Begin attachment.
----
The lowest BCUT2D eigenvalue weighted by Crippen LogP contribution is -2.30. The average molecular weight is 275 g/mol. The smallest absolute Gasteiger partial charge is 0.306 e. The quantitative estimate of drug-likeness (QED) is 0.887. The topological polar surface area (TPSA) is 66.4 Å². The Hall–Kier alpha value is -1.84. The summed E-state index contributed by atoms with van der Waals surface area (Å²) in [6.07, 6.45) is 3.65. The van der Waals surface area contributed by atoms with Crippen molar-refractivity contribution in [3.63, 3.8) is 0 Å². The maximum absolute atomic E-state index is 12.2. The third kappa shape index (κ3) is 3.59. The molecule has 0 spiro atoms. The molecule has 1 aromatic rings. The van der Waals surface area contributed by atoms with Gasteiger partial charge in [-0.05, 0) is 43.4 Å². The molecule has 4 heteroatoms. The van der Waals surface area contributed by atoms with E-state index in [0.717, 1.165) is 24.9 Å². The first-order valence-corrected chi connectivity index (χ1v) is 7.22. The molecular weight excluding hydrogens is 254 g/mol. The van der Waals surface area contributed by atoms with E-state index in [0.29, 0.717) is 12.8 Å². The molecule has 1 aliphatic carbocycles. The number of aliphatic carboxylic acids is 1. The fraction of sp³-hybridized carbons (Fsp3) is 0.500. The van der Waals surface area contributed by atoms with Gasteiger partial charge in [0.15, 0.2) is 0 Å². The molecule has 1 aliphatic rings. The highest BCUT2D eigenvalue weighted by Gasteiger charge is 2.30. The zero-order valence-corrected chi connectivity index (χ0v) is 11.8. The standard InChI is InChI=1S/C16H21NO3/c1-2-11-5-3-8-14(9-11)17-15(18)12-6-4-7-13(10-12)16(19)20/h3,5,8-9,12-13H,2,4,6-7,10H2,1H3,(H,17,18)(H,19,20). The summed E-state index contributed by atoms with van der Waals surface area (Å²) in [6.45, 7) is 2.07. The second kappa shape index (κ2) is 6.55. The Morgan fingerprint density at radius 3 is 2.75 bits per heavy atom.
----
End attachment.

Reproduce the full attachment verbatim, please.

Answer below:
The lowest BCUT2D eigenvalue weighted by Crippen LogP contribution is -2.30. The average molecular weight is 275 g/mol. The smallest absolute Gasteiger partial charge is 0.306 e. The quantitative estimate of drug-likeness (QED) is 0.887. The topological polar surface area (TPSA) is 66.4 Å². The Hall–Kier alpha value is -1.84. The summed E-state index contributed by atoms with van der Waals surface area (Å²) in [6.07, 6.45) is 3.65. The van der Waals surface area contributed by atoms with Crippen molar-refractivity contribution in [3.63, 3.8) is 0 Å². The maximum absolute atomic E-state index is 12.2. The third kappa shape index (κ3) is 3.59. The molecule has 0 spiro atoms. The molecule has 1 aromatic rings. The van der Waals surface area contributed by atoms with Gasteiger partial charge in [-0.05, 0) is 43.4 Å². The molecule has 4 heteroatoms. The van der Waals surface area contributed by atoms with E-state index in [0.717, 1.165) is 24.9 Å². The first-order valence-corrected chi connectivity index (χ1v) is 7.22. The molecular weight excluding hydrogens is 254 g/mol. The van der Waals surface area contributed by atoms with E-state index in [0.29, 0.717) is 12.8 Å². The molecule has 1 aliphatic carbocycles. The number of aliphatic carboxylic acids is 1. The fraction of sp³-hybridized carbons (Fsp3) is 0.500. The van der Waals surface area contributed by atoms with Gasteiger partial charge in [0.15, 0.2) is 0 Å². The molecule has 1 aliphatic rings. The highest BCUT2D eigenvalue weighted by Gasteiger charge is 2.30. The zero-order valence-corrected chi connectivity index (χ0v) is 11.8. The standard InChI is InChI=1S/C16H21NO3/c1-2-11-5-3-8-14(9-11)17-15(18)12-6-4-7-13(10-12)16(19)20/h3,5,8-9,12-13H,2,4,6-7,10H2,1H3,(H,17,18)(H,19,20). The summed E-state index contributed by atoms with van der Waals surface area (Å²) in [6.45, 7) is 2.07. The second kappa shape index (κ2) is 6.55. The Morgan fingerprint density at radius 3 is 2.75 bits per heavy atom.